Much like with guitar stands, guitar picks (properly called a plectrum or plectra) aren’t exactly the first thing you think of when you start playing. If you opt for a beginner guitar kit, they usually toss a few in there to get you started. Generally, these are standard, plain celluloid picks of medium thickness.
Once you start getting a feel for your playing and develop your technique, you’ll probably revisit the pick in order to hone either your tone or your comfort level while playing. That means deciding what you want among the different materials, shapes, and thicknesses out there. A smooth, medium thickness plastic pick might work just fine for you. You’ll never be far away from one of them, since that seems to be the choice for anyone who gets complimentary picks made with their guitar-related business logo on them. In fact, you could probably arrange it so you never pay for a pick following a particularly good visit to a guitar trade show.
For those that want something more specialized, though, there are a number of options out there. While the idea of the pick has been around for thousands of years, you’ll still find very many players who eschew them entirely. This decision largely comes down to the discipline you learn when you begin playing or your preferred method of attack. Hybrid picking blends the two, and a whole host of picking styles heavily rely on the pick.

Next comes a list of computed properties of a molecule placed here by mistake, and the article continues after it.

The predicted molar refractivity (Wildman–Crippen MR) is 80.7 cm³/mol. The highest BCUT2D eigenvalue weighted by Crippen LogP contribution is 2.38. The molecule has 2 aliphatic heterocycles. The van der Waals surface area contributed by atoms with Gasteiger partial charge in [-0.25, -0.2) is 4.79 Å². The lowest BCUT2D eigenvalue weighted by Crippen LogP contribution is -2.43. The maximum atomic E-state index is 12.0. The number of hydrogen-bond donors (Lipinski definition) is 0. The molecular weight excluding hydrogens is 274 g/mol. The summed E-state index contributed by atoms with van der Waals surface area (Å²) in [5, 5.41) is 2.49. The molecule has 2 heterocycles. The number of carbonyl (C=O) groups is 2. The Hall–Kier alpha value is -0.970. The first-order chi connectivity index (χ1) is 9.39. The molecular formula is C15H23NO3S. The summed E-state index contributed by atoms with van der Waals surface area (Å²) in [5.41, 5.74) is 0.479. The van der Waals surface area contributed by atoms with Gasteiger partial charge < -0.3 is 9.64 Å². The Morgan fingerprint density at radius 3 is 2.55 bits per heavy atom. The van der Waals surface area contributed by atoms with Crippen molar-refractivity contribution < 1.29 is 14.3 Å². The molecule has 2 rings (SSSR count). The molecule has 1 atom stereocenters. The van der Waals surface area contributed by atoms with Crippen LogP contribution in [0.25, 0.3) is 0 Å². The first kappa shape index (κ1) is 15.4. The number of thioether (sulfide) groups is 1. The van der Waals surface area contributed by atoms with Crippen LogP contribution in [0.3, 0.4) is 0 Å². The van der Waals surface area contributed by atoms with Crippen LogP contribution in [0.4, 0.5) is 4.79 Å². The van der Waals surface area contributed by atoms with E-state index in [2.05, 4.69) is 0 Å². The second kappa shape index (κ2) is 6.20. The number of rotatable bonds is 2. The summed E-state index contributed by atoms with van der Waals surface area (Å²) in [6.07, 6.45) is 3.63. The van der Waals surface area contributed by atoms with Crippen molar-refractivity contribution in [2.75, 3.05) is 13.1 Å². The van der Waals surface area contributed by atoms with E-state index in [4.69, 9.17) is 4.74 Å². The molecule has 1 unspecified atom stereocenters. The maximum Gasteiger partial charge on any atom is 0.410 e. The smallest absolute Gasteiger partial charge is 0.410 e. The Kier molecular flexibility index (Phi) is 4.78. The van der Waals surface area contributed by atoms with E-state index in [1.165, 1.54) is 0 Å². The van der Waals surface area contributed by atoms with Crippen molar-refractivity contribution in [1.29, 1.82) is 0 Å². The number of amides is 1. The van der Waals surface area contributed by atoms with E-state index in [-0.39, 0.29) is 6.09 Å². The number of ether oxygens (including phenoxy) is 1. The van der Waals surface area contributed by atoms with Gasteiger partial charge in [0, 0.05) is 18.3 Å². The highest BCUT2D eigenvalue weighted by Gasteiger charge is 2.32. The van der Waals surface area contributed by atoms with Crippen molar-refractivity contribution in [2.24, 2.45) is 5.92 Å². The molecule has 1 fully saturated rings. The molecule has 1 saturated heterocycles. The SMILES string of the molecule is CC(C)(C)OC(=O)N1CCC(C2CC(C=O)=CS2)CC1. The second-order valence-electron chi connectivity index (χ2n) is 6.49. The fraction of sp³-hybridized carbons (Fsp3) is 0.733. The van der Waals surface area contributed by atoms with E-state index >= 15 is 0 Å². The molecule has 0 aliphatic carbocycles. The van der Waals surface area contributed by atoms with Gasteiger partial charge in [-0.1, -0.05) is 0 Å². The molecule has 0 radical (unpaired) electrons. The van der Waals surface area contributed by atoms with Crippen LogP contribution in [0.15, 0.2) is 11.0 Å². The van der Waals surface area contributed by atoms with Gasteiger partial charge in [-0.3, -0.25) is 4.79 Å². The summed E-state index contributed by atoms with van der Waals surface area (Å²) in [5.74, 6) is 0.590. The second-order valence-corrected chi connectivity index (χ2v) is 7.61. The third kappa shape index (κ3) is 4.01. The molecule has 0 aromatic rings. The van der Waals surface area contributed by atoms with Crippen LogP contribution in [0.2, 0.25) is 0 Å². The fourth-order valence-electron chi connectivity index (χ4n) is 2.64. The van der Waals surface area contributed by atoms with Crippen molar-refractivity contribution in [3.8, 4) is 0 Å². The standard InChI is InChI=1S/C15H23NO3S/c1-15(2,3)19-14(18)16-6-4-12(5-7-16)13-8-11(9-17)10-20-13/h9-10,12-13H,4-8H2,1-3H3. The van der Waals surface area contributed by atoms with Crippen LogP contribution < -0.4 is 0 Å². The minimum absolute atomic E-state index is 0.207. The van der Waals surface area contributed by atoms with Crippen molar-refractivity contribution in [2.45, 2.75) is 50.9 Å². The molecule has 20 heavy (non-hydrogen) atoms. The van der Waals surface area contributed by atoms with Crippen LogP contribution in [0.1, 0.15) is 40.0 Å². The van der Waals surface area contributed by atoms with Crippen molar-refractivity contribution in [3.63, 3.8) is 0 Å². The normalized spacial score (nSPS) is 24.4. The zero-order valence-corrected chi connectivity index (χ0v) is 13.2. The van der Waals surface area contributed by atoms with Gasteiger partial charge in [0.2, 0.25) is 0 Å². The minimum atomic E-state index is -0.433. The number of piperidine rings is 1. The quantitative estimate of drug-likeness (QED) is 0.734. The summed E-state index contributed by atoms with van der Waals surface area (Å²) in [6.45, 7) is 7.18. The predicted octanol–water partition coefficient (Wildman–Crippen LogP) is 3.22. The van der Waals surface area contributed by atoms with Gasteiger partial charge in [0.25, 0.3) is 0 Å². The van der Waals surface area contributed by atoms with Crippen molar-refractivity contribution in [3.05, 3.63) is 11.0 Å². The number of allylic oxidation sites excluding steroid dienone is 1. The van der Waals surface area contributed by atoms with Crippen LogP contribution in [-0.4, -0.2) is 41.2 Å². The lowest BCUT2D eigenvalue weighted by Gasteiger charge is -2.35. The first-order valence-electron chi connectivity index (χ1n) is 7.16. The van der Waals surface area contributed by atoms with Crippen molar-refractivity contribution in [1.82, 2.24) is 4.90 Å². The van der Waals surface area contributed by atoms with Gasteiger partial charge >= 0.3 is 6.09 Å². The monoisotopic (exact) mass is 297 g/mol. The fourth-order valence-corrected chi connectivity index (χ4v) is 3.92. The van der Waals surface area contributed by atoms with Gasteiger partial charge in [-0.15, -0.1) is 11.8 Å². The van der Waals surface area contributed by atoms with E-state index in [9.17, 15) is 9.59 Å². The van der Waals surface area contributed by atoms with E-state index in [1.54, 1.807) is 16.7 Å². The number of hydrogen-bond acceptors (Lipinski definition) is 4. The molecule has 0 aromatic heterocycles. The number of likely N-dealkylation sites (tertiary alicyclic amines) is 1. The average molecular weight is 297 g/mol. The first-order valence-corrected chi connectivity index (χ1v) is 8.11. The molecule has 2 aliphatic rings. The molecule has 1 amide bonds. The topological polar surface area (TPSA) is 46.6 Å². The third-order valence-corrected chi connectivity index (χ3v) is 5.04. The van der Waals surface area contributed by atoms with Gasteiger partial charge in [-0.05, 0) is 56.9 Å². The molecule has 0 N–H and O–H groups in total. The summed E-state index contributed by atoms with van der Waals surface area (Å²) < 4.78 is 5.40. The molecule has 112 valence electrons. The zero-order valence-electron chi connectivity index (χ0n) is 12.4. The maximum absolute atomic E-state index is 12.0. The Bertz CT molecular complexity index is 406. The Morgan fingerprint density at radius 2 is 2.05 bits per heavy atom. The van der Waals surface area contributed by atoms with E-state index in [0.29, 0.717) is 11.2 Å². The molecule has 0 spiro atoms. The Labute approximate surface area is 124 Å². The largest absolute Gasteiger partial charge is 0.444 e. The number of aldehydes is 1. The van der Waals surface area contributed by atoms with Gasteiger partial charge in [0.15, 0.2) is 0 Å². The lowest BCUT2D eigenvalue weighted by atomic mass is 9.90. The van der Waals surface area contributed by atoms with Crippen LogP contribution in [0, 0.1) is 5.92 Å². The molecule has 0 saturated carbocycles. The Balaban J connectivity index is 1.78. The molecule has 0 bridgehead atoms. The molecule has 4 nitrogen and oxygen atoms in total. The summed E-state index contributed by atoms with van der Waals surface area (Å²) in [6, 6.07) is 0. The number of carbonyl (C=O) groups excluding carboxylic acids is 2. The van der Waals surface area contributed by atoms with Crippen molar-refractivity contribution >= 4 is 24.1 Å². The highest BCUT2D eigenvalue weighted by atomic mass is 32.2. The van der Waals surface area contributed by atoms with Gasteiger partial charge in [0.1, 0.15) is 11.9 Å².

In the late 19th century, the dominant pick material was actual tortoiseshell, which is where the name you see associated with picks and pickguards comes from. Specifically, the shell of the hawksbill sea turtle provided the raw materials for many of these pieces, which in part explains their Critically Endangered status. Even before the outright ban in 1973, the use of celluloid as pioneered by D’Andrea Manufacturing in 1922 began to find favor with players. Today, most picks are made from celluloid, nylon, or Delrin/Acetal (polyoxymethylene…